By the end of the ninth century, Carolingian power in the German territories had almost disappeared in the face of challenges by ambitious local magnates and threats from Norsemen, Slays, and the Magyars. Their predecessors, the Huns and Avars, had vanished, but the Magyars stayed, forming the nucleus of a Hungarian state. The Hungarian language thus remains the only non-Indo-European tongue in Europe except for Finnish and Basque.
These complex arrangements directly involved only the governing class who fought on horseback as mounted knights and whose fiefs consisted of landed property known as manors or estates. Even if we include their dependents, the total would hardly reach 10 percent of the population of Europe. Most of the other 90 percent of the people worked the land.
The union of Belgium and the Netherlands, decreed by the peacemakers of 1815, worked well only in economics. The commerce and colonies of Holland supplied raw materials and markets for the textile, glass, and other manufactures of Belgium.
The concept of an enlightened despot has proved attractive in many cultures.
Those rulers who were versed in the thought of the Enlightenment, may have realized that great social and economic changes were at hand, but some were more adept than others in their understanding of these changes and of how best to prepare their states for the future.
Of course, a bookish knowledge of Enlightenment thinkers was not always translated into enlightened actions.
The first of the generals to achieve power was Marius, leader of the populares, who had won victories against the Numidians (led by their king, Jugurtha) in what is now eastern Algeria, and against a group of largely Celtic peoples called the Cimbri and Teutones. Violating the custom that a consul had to wait ten years before serving a second term. Marius had himself elected five times in succession as the savior of Rome.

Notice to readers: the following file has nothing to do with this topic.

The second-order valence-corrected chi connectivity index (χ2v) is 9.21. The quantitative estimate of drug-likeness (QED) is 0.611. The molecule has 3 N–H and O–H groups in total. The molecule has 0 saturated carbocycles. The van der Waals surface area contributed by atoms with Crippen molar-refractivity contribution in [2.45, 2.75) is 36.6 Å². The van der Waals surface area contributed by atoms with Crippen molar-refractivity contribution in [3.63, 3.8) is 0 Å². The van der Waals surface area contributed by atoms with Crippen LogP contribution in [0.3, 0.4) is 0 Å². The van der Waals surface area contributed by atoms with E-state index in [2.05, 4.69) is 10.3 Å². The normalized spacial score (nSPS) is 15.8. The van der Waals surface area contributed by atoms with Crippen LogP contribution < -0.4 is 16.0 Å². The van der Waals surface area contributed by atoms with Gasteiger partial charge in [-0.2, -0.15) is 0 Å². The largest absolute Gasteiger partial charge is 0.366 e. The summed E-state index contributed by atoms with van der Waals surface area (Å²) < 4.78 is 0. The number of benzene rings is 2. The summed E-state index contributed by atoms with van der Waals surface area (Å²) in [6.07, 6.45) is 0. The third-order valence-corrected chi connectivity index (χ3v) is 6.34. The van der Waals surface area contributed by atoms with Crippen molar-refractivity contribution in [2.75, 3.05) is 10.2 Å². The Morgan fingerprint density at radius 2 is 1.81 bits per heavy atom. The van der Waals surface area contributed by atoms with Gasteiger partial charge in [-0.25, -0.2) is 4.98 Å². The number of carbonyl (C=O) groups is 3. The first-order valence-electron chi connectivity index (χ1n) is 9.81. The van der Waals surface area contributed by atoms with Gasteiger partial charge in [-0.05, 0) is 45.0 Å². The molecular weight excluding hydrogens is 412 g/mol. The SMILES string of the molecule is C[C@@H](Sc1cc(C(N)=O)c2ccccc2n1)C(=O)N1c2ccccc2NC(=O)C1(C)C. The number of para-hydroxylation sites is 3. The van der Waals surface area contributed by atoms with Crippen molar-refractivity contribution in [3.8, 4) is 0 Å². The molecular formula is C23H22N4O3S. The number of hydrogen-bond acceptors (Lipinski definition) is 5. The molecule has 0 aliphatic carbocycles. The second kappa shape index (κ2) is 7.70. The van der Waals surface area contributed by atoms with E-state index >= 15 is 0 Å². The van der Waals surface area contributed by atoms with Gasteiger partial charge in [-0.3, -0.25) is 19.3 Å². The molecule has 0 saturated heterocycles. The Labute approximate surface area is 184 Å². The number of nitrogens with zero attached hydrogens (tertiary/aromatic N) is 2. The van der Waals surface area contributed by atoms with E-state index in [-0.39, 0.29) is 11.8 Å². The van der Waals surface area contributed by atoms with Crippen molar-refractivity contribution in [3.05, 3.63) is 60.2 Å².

Humanism both aided and impeded the advance of science. The Renaissance was less a dramatic rebirth of science than an age of preparation for the scientific revolution that was to come in the seventeenth century. The major contribution of the humanists was increased availability of ancient scientific authorities, as works by Galen, Ptolemy, Archimedes, and others were for the first time translated from Greek to Latin.
Some Italians, supporting Gabriele d’Annunzio (18631938), seized the city of Fiume, which had not been awarded to Italy by the Treaty of London. D’Annunzio ran his own government in Fiume until the end of 1920.
In November 1920, when the Italian government signed the Treaty of Rapallo with Yugoslavia by which Fiume was to become a free city, Italian forces drove d’Annunzio out. But d’Annunzio’s techniques of force, haranguing of mobs from a balcony, straight-arm salute, black shirts, rhythmic cries, and plans for conquest inspired Benito Mussolini (1883-1945), founder of Italian fascism.
The Grand Alliance, as Churchill liked to call it, known in its last years as the United Nations, had mustered overpowering strength against Germany, Japan, Italy, and such collaborators as the Axis powers could secure in the Balkans, Southeast Asia, and western Europe. Britain and the Commonwealth, the Soviet Union, and the United States were the heart of the Allied coalition.
Roland has died on the field of battle, and Charlemagne believes that he was betrayed by Ganelon, who with his men deserted the field at a crucial moment. Ganelon is found guilty by trial, but before he can be executed one of his followers, Pinabel, challenges one of the emperor’s most devoted liege men to battle. The following passage describes that battle.
In a broad meadow below Aix la Chapelle, The barons meet; their battle has begun.
Both are courageous, both of them valiant lords, And their war-horses are spirited and swift They spur them hard, and loosening the reins,
When the king of Denmark died in late 1863, a controversy over Schleswig-Holstein gave Bismarck further opportunities. In brief, the duchies of Schleswig and Holstein at the southern base of the Danish peninsula had been ruled by the king of Denmark, but not as part of Denmark.
A fifteenth-century guarantee assured the duchies that they could never be separated from one another. Yet Holstein to the south was a member of the German Confederation; Schleswig to the north was not. Holstein was mostly German in population; Schleswig was mixed German and Danish.